Guest Author - Jackie Lee
One of the great things about growing flowers is being able to bring a piece of Spring or Summer in to the house to enjoy. I, however, always find myself torn between enjoying them outside and cutting them out of the garden to enjoy in the house. This is where the idea of a cut flower garden comes in. A cut flower garden is made of flowers that you absolutely love, that look great in a vase, and have been planted for the sole purpose to be cut and taken in the house or given to others.
The purpose of this particular garden is to cut the flowers when they first bloom, so you may want to think about where you want to put it. It may not be the most beautiful garden in your yard, so you may want it in the back of the property, or why not just utilize some space in your vegetable garden?
These plants will need direct sun for at least six hours a day. They will also need good rich soil, which can be amended with compost or other organic material. You will want to plant in rows not wider than three feet, so you can reach to the middle. Make sure you leave yourself plenty of room in the aisles between your rows as well. You could also build a raised bed, which would work great for this purpose.
When choosing plants for a cut flower bed the sky is really the limit! First, think about the flowers you absolutely love the most and really enjoy having around the house. You also want to think of getting flowers in complementary or contrasting colors to your favorites so you can make wonderful arrangements. Once you have this figured out, you can check online at a seed company and find out when those plants bloom. Then look for other flowers that catch your eye that bloom at in between times so you will have flowers in bloom the entire growing season.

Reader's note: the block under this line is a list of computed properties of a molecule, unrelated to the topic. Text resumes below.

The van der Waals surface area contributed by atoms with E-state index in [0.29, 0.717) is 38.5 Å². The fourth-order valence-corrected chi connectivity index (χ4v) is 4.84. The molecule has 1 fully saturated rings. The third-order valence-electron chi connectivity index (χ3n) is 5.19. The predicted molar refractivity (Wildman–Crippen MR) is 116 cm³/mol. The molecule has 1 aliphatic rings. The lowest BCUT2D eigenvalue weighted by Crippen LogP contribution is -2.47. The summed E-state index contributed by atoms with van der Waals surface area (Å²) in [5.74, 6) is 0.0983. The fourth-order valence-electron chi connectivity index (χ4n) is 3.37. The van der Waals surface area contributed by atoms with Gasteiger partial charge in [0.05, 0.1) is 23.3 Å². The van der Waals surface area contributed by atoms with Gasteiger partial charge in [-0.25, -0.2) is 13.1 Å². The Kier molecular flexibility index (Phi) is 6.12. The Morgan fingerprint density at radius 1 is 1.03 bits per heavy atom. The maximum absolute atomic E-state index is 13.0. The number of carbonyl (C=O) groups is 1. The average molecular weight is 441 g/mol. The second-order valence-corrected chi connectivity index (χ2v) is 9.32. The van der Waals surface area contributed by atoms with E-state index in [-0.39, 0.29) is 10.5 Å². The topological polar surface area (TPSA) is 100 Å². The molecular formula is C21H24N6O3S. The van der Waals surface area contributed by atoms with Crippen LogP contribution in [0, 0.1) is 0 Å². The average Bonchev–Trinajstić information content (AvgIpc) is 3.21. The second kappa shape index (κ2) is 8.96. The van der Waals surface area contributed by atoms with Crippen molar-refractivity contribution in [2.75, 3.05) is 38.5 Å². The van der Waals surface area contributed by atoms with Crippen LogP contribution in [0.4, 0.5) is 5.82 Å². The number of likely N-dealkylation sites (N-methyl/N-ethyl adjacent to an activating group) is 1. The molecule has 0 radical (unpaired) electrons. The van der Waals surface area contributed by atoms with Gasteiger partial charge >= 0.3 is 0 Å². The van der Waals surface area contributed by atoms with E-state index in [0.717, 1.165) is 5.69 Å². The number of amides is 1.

This is where the difference between annuals and perennials will play a big part. Annuals, although they need to be replanted each year will rebloom after you cut the flowers, so they will flower throughout the growing season. Perennials will only bloom during a certain time and it is not usually a very long period of time. Just remember, that even though the monetary outlay for perennials is more initially, you will not have to replant them next year, and each year they usually spread and offer more and more blooms.
I think a mixture of annuals and perennials is ideal. You can choose perennials that bloom at different times throughout the year so you will have blooms all season, and add some wonderful annuals for low maintenance color all summer long.
You also have the choice of planting seeds or plants. Seeds will be much cheaper and you will have just about any plant of your choosing at your disposal. It will take longer for the plants to grow and bloom, however. Plants will grow and bloom quickly, but you will only have a choice of what your local or online grower have available. No reason why you can't mix the two either.
Having a separate cut flower garden is a great idea if you love having flowers in the house and available for arranging, and it's easy too!